Significant employment law changes are anticipated in 2017.
Businesses will still be tackling issues such as who are workers or self-employed, how holiday pay should be calculated, and how to grapple with the ongoing uncertainty from Brexit.
Gender pay gap reporting will dominate the HR agenda 2017, as will the introduction of the apprenticeship levy and the reduction in tax savings for employee benefits. This is likely to increase staffing costs for businesses, which coupled with the increased penalties for breaches, means it is vital employers ensure they are familiar with the new requirements and ensure they have systems in place to make sure they remain complaint.
The most significant event anticipated for 2017 is Article 50, which is scheduled to be triggered at the end of March 2017. However with the current Supreme Court challenge, and potentially other court cases, it is unclear whether this timetable will remain in place.
It is still uncertain what will happen to UK employment legislation derived from the EU. The biggest issue is likely to be what will happen to the free movement of labour, with most employers keen to see how this develops.
Gender pay gap
Probably the most significant employment development in the short-term is the gender pay gap reporting regulations.
Businesses with 250 or more members of staff will be required to publish gender pay gap information for the first time. Employers will be obliged to release information relating to employee pay and bonus pay, as well as information on the number of men and women in each quartile of the organisation’s pay distribution.
Employers with an annual payroll of more than £3 million will be required to pay a 0.5% levy on their total pay bill starting on 6th April 2017.
Large employers will be able to access levied amounts, plus a government top-up of 10% to fund apprenticeships from accredited training providers.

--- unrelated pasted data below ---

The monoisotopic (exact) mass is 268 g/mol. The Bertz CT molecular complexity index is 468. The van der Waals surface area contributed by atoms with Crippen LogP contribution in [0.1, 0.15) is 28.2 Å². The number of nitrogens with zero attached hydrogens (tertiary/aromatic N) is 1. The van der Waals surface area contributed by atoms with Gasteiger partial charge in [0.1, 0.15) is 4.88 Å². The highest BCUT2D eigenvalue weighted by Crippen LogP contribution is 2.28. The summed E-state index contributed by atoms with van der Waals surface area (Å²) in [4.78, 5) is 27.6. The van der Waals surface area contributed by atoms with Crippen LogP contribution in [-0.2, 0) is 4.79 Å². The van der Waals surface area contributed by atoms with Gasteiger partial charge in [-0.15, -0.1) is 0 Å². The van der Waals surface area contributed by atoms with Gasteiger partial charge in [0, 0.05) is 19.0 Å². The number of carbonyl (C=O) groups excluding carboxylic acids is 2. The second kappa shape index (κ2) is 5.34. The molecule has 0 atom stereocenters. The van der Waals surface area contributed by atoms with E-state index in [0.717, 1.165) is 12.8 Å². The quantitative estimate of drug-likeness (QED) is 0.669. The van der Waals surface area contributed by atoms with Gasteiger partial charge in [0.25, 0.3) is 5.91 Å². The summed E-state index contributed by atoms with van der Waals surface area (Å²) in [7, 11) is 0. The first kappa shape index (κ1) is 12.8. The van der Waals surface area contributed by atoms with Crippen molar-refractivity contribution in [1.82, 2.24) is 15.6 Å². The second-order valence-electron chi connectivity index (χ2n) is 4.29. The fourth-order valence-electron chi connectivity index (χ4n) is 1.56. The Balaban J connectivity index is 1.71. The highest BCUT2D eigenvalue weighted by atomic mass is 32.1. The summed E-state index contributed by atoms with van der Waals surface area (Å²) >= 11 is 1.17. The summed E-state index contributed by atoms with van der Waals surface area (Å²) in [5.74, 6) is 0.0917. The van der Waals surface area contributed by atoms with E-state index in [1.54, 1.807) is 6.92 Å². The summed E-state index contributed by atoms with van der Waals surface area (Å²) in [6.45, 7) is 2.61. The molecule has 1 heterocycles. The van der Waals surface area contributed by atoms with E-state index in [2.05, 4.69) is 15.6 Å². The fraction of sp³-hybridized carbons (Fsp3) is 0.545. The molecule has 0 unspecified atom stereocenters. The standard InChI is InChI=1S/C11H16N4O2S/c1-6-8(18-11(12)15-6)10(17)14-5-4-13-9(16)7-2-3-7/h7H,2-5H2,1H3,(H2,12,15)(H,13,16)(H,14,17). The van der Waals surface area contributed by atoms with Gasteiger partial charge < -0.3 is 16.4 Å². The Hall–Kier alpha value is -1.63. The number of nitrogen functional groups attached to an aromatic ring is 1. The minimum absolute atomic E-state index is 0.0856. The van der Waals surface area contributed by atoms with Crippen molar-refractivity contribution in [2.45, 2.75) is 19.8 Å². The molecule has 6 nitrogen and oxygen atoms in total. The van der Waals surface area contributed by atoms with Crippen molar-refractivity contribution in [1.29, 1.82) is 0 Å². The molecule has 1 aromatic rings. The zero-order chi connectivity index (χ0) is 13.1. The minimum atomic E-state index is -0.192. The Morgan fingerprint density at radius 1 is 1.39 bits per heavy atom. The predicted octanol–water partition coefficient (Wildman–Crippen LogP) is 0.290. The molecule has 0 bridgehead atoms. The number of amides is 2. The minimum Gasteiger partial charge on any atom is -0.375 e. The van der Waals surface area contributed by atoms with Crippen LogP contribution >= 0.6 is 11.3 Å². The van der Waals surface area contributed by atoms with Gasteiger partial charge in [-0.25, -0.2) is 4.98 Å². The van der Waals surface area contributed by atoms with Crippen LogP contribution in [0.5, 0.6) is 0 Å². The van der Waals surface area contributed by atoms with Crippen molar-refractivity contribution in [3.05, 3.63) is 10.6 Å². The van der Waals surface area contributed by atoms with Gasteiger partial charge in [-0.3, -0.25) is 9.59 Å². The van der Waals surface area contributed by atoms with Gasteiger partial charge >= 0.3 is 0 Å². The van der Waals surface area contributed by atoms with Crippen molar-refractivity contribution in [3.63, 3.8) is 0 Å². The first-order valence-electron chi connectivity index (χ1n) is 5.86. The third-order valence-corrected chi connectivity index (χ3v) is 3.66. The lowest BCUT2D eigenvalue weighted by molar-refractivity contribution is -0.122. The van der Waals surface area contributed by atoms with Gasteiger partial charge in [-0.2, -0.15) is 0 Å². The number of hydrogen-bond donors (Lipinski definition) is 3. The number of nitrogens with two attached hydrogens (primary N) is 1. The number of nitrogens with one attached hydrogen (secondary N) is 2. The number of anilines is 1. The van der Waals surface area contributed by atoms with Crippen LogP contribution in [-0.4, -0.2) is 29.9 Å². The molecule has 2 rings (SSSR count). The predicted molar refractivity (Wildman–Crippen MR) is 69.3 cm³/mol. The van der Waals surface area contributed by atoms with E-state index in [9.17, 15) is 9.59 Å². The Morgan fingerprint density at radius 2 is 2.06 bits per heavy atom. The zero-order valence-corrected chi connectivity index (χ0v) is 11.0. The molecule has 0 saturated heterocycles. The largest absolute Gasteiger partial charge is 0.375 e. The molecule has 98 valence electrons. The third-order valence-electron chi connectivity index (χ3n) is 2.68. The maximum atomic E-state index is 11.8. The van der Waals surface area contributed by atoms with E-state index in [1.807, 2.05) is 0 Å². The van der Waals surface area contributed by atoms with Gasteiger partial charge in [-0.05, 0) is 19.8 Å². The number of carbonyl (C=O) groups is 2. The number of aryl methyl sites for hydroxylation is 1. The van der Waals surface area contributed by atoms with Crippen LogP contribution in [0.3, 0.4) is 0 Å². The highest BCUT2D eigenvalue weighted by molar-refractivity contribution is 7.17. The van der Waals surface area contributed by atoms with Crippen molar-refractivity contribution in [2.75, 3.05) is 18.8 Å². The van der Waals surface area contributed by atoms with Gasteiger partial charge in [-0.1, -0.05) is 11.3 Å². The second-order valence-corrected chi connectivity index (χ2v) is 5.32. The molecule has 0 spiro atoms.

Smaller organisations that are not required to pay the levy will also be able to receive funding for accredited apprenticeships by contributing 10% towards the cost of an apprenticeship, with the Government paying the remaining cost.
Employers will need to reconsider their salary sacrifice schemes as many of the tax saving benefits in these schemes will be abolished from 6th April 2017. Pension savings, childcare, cycle-to-work and ultra-low emission cars will not be affected.
Minimum and Living Wage
The cycles for reviewing the rates for the National Minimum Wage and National Living Wage will be aligned from 1st April 2017.
From 1st April 2017, the rates will be as follows:
- £7.50 per hour for people 25 years old and over
- £7.05 per hour for people aged 21-24
- £5.60 per hour for people aged 18-20
- £4.05 per hour for people aged 16-17
- £3.50 for apprentices aged under 19 or apprentices aged over 19 who are in the first year or their apprenticeship.
In families where both parents work and each parent earns less than £100,000 per year, and a minimum weekly income at least equivalent to 16 hours at the rate of the National Minimum Wage, the Government will pay 20% of their yearly childcare costs (capped at £2,000 for each child). The scheme will apply to parents with children aged under 12, and will be introduced in early 2017.
From September 2017, working families will be entitled to 30 hours’ free childcare for 3 and 4 year olds.
Taxation of termination payments
In the longer term we are going to see changes to the taxation of termination payments, anticipated to be the end of 2017 or early 2018. The changes will mean that all payments in lieu of notice, whether contractual or not, will be taxable.
The gig economy
The rise of Uber and Deliveroo highlight the rise of the gig economy is becoming a significant issue, as the treatment of these workers are attracting more attention from the media. We therefore expect the Government to take some form of action to review the current situation.
With employment law changing regularly, we understand it can be difficult for businesses to keep abreast of the latest employment law legislation, and more importantly, the implications of these changes for your business.
Solicitors from the Employment Team at MFG Solicitors have already received numerous queries from clients about the impact of these changes, and will be delivering seminars throughout 2017. For more details about these seminars, or for any further information about these changes, please let in touch with Sally Morris at email@example.com or on 01905 734032.